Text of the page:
Emily Yoffe’s advice to Mallory Ortberg, the next Dear Prudence.

Emily Yoffe’s Advice to the Next Dear Prudence

Emily Yoffe’s Advice to the Next Dear Prudence

Advice on manners and morals.
Nov. 12 2015 9:17 AM

Dear Prudie, From Prudie

Emily Yoffe’s advice to her successor, Mallory Ortberg.

A fountain pen. Emily Yoffe gives Dear Prudence advice to Mallory Ortberg.
The advice must go on.

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Got a burning question for the next Prudie? Submit your questions and comments here before or during her first live chat.

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Mallory Ortberg: Hi, Emily! I’m so glad to get the chance to talk with you a bit about the column before assuming the Dear Prudence mantle. The advice game is the ultimate your-mileage-may-vary exercise—do you have a feeling for when someone is looking for (or needs) a gentle smack to return them to their senses, a bit of empathy, a dose of humor? It’s a tricky balance, I think, between writing something entertaining for your many readers and trying to be genuinely helpful to the original writer. How have you balanced that?

Emily Yoffe: This question is a lovely distillation of this job. Mallory, you have just described for yourself your new marching orders. How do you balance all this? That’s done question by question, every week. All you can do is try to make the right call, working with limited information, while honing your skills at reading between the lines. You are also right that you have two audiences—one the individual letter writer, the other the many Prudie readers. Speaking to those two audiences works itself out, I found, by being true to giving the best advice you can to the letter writer. You have more than proven you have a preternatural gift for a turn of phrase. (Proof: You are a best-selling author in your 20s!) So you will balance these imperatives by applying your wit and wits to the amazing panoply of letters you will confront in your inbox.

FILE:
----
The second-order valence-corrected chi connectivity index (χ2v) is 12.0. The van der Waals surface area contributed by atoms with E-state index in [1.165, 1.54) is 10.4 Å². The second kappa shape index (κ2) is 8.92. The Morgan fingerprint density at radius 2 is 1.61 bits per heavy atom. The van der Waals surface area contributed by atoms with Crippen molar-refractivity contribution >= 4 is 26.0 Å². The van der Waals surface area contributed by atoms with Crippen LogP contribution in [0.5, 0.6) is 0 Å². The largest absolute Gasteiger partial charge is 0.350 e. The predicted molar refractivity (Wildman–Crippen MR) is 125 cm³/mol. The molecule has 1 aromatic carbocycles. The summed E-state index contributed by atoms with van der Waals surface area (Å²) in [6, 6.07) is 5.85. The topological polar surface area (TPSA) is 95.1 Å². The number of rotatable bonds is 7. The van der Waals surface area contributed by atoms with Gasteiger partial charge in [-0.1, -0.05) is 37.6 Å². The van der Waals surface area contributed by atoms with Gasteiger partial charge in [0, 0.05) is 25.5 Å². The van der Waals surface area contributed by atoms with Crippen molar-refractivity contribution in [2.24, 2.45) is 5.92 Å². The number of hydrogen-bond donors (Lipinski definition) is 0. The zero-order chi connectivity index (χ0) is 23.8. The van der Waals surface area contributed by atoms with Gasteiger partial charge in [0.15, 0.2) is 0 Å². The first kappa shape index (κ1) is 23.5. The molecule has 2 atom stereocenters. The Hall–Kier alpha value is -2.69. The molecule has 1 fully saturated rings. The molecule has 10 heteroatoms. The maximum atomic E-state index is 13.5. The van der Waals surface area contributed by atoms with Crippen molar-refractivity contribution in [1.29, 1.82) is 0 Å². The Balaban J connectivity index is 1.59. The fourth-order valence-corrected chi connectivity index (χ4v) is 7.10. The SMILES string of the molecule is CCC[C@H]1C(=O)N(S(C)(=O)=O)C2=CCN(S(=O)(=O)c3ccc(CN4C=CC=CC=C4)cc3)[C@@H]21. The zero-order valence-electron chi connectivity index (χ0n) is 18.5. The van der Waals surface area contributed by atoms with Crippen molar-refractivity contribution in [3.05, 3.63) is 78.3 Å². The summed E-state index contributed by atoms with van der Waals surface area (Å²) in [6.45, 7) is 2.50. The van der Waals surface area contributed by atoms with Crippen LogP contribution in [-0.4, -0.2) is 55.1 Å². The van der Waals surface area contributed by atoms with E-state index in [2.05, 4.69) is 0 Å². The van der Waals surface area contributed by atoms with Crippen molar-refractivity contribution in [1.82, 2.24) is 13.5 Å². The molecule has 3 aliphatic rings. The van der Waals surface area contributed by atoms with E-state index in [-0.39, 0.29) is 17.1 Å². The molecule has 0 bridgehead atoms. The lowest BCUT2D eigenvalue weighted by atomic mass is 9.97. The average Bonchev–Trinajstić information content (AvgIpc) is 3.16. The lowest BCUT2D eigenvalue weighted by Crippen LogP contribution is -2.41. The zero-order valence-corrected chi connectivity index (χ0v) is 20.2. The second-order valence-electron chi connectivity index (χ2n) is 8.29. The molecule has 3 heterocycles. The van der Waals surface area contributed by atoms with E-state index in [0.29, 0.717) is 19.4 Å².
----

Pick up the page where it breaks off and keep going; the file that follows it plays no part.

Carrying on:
Mallory: I am trying so hard to not break out into Kipling’s “If–” right now. Or walk with kings, nor lose the common touch! Then you’ll be an advice columnist, my son.

One of the most common complaints I hear about advice columns is “FAKE.” Do you often suspect letter writers of trying to con you? What sets off your suspicions? Do you think it ultimately matters if occasionally a fictional letter makes it through security? (ALSO: Do you think those gay, incestuous twins were real??)

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Emily: When I started this column almost 10 years ago I, too, thought one of my biggest tasks would be sniffing out the fakes. But in fact that has been a matter of almost no concern. I think most of the letters are real. If you didn’t know already, this job will teach you that humans have an almost infinite capacity to get themselves in unbelievable situations. Mostly, people write in using their normal emails so their names are visible. Sometimes, as a spot check, I googled the name of the letter writer to see if that person’s demographics fit their own self-description. I can’t think of a time it didn’t. (Note: I guarded people’s privacy with the utmost assiduousness and would never release those names to anyone. Nothing ever slipped in 10 years, and I’m sure you will follow the same principle.) There are so many people who are genuinely seeking the advice of an objective person, that they simply swamp the few possible fakes.

One time I know I got faked out involved a rather ridiculous chat question about a couple having a blow-up about the woman’s “little hobby” before they had tickets to the symphony. It turned out to be the plot of the music video for the band ’Til Tuesday’s song “Voices Carry.” That worried me, because plots of music videos from the 1980s are a complete blind spot of mine. (And they may be for you, too, Mallory.) Fortunately, I didn’t get fooled again. (That’s a reference from the ’70s.) So don’t worry about fakes.